Despite these supports, I have found it difficult to survive financially as an independent artist in Ireland. Being a rural dweller can make accessibility to national opportunities more difficult. A lot of time is spent in the car, so having one is a necessity, given that public. Dublin remains the hub for rail transport and the bus network can be circuitous and time consuming. It once took me seven hours to travel by bus from Limerick to Sligo! In terms of practice opportunities I have had more success recently with applications for international residencies.

The concerns within my practice seem to resonate in regions where climate change, energy production, environmental human rights and the contribution that artists can make to these fundamental questions are taken very seriously. Artists in Ireland have seen a significant reduction in income since and with the situation worsening it seems that more and more artists will have to seek opportunities overseas.

My research and project work has involved collaboration and consultation with artists, scientists, historians, archivists, indigenous elders and environmental activists, among others. Damn Right! Broken Hill is an isolated mining city in the far west outback of New South Wales. The first Australian city to be awarded heritage status, its ore rich mines provided much of the early wealth for settlers in Australia from the s. With most of the mines now depleted, Broken Hill is a post-industrial city with a diminishing population and is currently experiencing a severe, almost total, failure of its water supply from the manmade lake system of reservoirs on the Darling River.

I constructed and carried a portable sculpture through two performative walks in the rain-stressed environs of Broken Hill. One walk brought. With a shared interest in the potential of art to bring about change through direct action in sitespecific public arenas, Wendy and I developed a street poster, zine and performance project devised to draw attention to climate change, infrastructural failure and state mismanagement of the water systems in rural New South Wales. The unfolding water provision crises in rural New South Wales in places such as Broken Hill and Menindee has had little nationwide media coverage in Australia despite the seriousness of the situation facing the communities along the Darling River.

Our work in Sydney was in support of the Menindee Lakes: We Want Action Group and Watershed Alliance groups, who are agitating for a fair and equitable potable water system. We posted the hand printed posters around the streets of Sydney, also using social media and interviews on ABC radio as a way to reach broader audiences. The zine and performance urged Australians to take action by signing a petition to the Senate to enshrine Water as a Human Right in the Australian constitution.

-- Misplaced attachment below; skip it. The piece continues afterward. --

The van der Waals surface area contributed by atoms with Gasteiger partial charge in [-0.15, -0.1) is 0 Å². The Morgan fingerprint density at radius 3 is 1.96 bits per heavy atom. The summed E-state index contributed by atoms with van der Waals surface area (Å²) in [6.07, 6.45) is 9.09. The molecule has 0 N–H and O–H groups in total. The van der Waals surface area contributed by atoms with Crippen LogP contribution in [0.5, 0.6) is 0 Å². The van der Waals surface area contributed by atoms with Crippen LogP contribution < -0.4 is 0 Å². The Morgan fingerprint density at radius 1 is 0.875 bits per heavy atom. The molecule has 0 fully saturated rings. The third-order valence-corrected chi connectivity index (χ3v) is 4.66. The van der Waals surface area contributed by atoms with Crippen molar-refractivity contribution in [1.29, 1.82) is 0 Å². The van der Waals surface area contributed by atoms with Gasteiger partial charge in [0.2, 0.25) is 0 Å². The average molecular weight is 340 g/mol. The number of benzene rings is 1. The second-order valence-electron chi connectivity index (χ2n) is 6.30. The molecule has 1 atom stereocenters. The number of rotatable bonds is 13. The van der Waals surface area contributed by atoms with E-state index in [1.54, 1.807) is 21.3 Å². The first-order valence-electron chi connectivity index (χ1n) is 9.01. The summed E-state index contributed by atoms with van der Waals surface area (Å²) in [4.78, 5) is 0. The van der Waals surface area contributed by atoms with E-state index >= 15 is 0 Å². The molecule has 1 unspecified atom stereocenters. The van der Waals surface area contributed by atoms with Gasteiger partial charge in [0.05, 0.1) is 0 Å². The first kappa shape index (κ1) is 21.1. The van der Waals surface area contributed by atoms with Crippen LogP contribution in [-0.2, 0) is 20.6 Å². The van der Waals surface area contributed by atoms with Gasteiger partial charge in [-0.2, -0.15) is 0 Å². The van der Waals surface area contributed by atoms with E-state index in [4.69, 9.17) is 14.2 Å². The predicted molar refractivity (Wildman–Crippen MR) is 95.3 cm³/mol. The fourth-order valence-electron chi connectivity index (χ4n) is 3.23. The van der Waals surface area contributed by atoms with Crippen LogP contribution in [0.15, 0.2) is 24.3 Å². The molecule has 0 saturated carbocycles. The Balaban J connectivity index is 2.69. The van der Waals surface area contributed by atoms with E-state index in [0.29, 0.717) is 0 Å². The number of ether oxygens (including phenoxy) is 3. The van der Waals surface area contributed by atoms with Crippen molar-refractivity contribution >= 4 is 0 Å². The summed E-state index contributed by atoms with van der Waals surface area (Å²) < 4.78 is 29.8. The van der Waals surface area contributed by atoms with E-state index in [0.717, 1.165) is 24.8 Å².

Damn right! Here I will continue to explore human resilience to the threats of climate change and what that means for communities who live in semi-arid, high altitude locations. Santa Fe is 7, feet above sea level and the Santa Fe River is considered by the conservation group American Rivers to be the most endangered river in the United States.

The length of the residency, which will last three months, encourages interdisciplinary collaboration and community engagement. This will be a fantastic opportunity for me to spend time with a group of artists interested in the broader context of water rights and the complex relationship between embodiment and landscape. Wexford County Buildings will host the show from 10 June — 29 July Notes 1. Situated at a latitude of 66 degrees North, just south of the Arctic Circle, it experiences 24 hours of day light for 3 weeks each summer, contrasted with just 2 hours of daylight in mid winter.

My practice is an ongoing investigation into the nature of time. In I began a body of research titled Reflections on, a study of time in the landscape. Looking for a landscape where measured time had no business, I undertook the first iteration of the research in Portnoo, County Donegal, a place where time is signified by the changing light, the path of the sun on the horizon and the movement of tides across a peninsula.

There I set out to see and record on Super 8 film a single day from sunrise to sunset, documenting the shifts and changes in light and tide through the course of the day. This research, and the resulting work, emphasised the cyclical nature of time, which is particularly visible in the movement of the sun and the shift from day to night. This work posed a question: how does time exist in a landscape in which the most basic form of time, the movement of day to night, is absent? In October I received project funding from Rehab Ireland to further my research into the nature of time in the landscape and set about finding a residency that would allow me to further explore this new question.

Visiting the Old School Art House Residency in June provided this opportunity, facilitating prolonged engagement with the landscape, but this time in an environment where the sun never sets. The northern half of the island is a bird sanctuary with a single yellow lighthouse marking the tip. The Old School Art House is set in the old school building and is located right in the village about five minutes walk from the harbour. It can accommodate up to four artists each month. The local people are warm and welcoming; over the years they have become accustomed to the presence of artists in their community.